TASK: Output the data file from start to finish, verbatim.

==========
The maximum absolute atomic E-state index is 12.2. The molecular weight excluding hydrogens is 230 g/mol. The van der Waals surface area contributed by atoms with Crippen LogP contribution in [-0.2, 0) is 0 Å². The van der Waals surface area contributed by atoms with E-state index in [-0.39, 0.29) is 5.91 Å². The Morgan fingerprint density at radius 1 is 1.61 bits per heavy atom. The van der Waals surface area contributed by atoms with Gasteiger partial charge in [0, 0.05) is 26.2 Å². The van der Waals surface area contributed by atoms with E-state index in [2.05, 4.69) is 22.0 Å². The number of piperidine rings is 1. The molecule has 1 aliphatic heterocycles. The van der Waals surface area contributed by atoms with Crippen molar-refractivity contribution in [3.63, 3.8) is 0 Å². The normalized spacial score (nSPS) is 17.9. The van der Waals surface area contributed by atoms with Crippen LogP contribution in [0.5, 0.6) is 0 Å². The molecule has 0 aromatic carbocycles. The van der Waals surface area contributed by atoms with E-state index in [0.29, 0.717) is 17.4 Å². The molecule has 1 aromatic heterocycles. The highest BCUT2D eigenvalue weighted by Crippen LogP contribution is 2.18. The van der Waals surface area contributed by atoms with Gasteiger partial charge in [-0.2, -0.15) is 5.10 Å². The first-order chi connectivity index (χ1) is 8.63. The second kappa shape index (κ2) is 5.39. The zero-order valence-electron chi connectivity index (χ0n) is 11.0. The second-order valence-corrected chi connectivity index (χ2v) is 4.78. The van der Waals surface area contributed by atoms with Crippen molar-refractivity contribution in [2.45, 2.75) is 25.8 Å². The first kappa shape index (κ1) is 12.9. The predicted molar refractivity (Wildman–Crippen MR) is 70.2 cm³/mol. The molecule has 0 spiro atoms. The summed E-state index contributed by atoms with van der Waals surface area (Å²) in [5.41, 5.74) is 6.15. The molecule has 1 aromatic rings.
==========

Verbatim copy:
The maximum absolute atomic E-state index is 12.2. The molecular weight excluding hydrogens is 230 g/mol. The van der Waals surface area contributed by atoms with Crippen LogP contribution in [-0.2, 0) is 0 Å². The van der Waals surface area contributed by atoms with E-state index in [-0.39, 0.29) is 5.91 Å². The Morgan fingerprint density at radius 1 is 1.61 bits per heavy atom. The van der Waals surface area contributed by atoms with Gasteiger partial charge in [0, 0.05) is 26.2 Å². The van der Waals surface area contributed by atoms with E-state index in [2.05, 4.69) is 22.0 Å². The number of piperidine rings is 1. The molecule has 1 aliphatic heterocycles. The van der Waals surface area contributed by atoms with Crippen molar-refractivity contribution in [3.63, 3.8) is 0 Å². The normalized spacial score (nSPS) is 17.9. The van der Waals surface area contributed by atoms with Crippen LogP contribution in [0.5, 0.6) is 0 Å². The molecule has 0 aromatic carbocycles. The van der Waals surface area contributed by atoms with E-state index in [0.29, 0.717) is 17.4 Å². The molecule has 1 aromatic heterocycles. The highest BCUT2D eigenvalue weighted by Crippen LogP contribution is 2.18. The van der Waals surface area contributed by atoms with Gasteiger partial charge in [-0.2, -0.15) is 5.10 Å². The first-order chi connectivity index (χ1) is 8.63. The second kappa shape index (κ2) is 5.39. The zero-order valence-electron chi connectivity index (χ0n) is 11.0. The second-order valence-corrected chi connectivity index (χ2v) is 4.78. The van der Waals surface area contributed by atoms with Crippen molar-refractivity contribution in [2.45, 2.75) is 25.8 Å². The first kappa shape index (κ1) is 12.9. The predicted molar refractivity (Wildman–Crippen MR) is 70.2 cm³/mol. The molecule has 0 spiro atoms. The summed E-state index contributed by atoms with van der Waals surface area (Å²) in [5.41, 5.74) is 6.15. The molecule has 1 aromatic rings.